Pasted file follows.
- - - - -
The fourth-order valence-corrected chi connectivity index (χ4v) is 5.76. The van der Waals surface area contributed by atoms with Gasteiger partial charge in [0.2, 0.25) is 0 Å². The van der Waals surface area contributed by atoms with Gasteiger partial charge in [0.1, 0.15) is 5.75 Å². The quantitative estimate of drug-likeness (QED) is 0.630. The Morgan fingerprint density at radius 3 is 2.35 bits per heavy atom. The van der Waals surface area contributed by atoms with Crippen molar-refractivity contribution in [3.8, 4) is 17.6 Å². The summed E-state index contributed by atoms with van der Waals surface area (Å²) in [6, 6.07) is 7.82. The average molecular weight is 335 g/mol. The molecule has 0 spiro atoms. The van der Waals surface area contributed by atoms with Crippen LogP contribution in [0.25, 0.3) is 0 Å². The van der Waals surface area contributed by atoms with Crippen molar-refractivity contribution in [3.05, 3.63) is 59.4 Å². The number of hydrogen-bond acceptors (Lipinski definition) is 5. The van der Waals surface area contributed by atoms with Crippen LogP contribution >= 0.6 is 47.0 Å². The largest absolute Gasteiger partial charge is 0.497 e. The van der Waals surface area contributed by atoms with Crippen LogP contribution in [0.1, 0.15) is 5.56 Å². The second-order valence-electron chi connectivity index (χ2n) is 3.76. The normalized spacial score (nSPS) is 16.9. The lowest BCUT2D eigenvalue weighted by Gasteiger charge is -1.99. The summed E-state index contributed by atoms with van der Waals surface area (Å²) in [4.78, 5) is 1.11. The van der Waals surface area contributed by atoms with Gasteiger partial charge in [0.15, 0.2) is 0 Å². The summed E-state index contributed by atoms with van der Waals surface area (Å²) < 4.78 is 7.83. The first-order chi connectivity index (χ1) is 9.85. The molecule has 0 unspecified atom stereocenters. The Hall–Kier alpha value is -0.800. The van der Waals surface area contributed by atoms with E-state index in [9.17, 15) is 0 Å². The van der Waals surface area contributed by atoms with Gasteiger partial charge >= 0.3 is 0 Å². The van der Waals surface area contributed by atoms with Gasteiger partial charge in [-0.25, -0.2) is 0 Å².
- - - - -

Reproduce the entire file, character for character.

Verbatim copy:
The fourth-order valence-corrected chi connectivity index (χ4v) is 5.76. The van der Waals surface area contributed by atoms with Gasteiger partial charge in [0.2, 0.25) is 0 Å². The van der Waals surface area contributed by atoms with Gasteiger partial charge in [0.1, 0.15) is 5.75 Å². The quantitative estimate of drug-likeness (QED) is 0.630. The Morgan fingerprint density at radius 3 is 2.35 bits per heavy atom. The van der Waals surface area contributed by atoms with Crippen molar-refractivity contribution in [3.8, 4) is 17.6 Å². The summed E-state index contributed by atoms with van der Waals surface area (Å²) in [6, 6.07) is 7.82. The average molecular weight is 335 g/mol. The molecule has 0 spiro atoms. The van der Waals surface area contributed by atoms with Crippen LogP contribution in [0.25, 0.3) is 0 Å². The van der Waals surface area contributed by atoms with Crippen molar-refractivity contribution in [3.05, 3.63) is 59.4 Å². The number of hydrogen-bond acceptors (Lipinski definition) is 5. The van der Waals surface area contributed by atoms with Crippen LogP contribution >= 0.6 is 47.0 Å². The largest absolute Gasteiger partial charge is 0.497 e. The van der Waals surface area contributed by atoms with Crippen LogP contribution in [0.1, 0.15) is 5.56 Å². The second-order valence-electron chi connectivity index (χ2n) is 3.76. The normalized spacial score (nSPS) is 16.9. The lowest BCUT2D eigenvalue weighted by Gasteiger charge is -1.99. The summed E-state index contributed by atoms with van der Waals surface area (Å²) in [4.78, 5) is 1.11. The van der Waals surface area contributed by atoms with Gasteiger partial charge in [0.15, 0.2) is 0 Å². The summed E-state index contributed by atoms with van der Waals surface area (Å²) < 4.78 is 7.83. The first-order chi connectivity index (χ1) is 9.85. The molecule has 0 unspecified atom stereocenters. The Hall–Kier alpha value is -0.800. The van der Waals surface area contributed by atoms with E-state index in [9.17, 15) is 0 Å². The van der Waals surface area contributed by atoms with Gasteiger partial charge >= 0.3 is 0 Å². The van der Waals surface area contributed by atoms with Gasteiger partial charge in [-0.25, -0.2) is 0 Å².